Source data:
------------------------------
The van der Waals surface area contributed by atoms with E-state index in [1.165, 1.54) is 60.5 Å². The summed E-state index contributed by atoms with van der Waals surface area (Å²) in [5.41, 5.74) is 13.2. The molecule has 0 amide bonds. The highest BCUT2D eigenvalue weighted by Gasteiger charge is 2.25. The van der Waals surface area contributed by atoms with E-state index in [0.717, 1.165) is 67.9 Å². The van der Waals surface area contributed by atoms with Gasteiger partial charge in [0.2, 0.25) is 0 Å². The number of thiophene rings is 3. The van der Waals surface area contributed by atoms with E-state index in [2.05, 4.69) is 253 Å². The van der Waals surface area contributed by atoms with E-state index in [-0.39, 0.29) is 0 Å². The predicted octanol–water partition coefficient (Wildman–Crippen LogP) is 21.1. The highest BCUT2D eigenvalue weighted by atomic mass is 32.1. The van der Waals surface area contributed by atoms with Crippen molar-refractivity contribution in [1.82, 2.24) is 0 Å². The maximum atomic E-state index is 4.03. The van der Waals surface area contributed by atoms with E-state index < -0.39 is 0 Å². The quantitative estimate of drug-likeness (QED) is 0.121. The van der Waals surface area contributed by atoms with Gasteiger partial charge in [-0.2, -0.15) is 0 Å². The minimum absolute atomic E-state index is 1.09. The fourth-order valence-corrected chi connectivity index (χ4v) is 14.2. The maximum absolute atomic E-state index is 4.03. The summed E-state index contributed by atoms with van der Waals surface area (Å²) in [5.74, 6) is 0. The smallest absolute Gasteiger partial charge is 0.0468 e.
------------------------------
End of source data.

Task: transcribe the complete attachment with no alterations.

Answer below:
The van der Waals surface area contributed by atoms with E-state index in [1.165, 1.54) is 60.5 Å². The summed E-state index contributed by atoms with van der Waals surface area (Å²) in [5.41, 5.74) is 13.2. The molecule has 0 amide bonds. The highest BCUT2D eigenvalue weighted by Gasteiger charge is 2.25. The van der Waals surface area contributed by atoms with E-state index in [0.717, 1.165) is 67.9 Å². The van der Waals surface area contributed by atoms with Gasteiger partial charge in [0.2, 0.25) is 0 Å². The number of thiophene rings is 3. The van der Waals surface area contributed by atoms with E-state index in [2.05, 4.69) is 253 Å². The van der Waals surface area contributed by atoms with E-state index in [-0.39, 0.29) is 0 Å². The predicted octanol–water partition coefficient (Wildman–Crippen LogP) is 21.1. The highest BCUT2D eigenvalue weighted by atomic mass is 32.1. The van der Waals surface area contributed by atoms with Crippen molar-refractivity contribution in [1.82, 2.24) is 0 Å². The maximum atomic E-state index is 4.03. The van der Waals surface area contributed by atoms with E-state index < -0.39 is 0 Å². The quantitative estimate of drug-likeness (QED) is 0.121. The van der Waals surface area contributed by atoms with Gasteiger partial charge in [-0.2, -0.15) is 0 Å². The minimum absolute atomic E-state index is 1.09. The fourth-order valence-corrected chi connectivity index (χ4v) is 14.2. The maximum absolute atomic E-state index is 4.03. The summed E-state index contributed by atoms with van der Waals surface area (Å²) in [5.74, 6) is 0. The smallest absolute Gasteiger partial charge is 0.0468 e.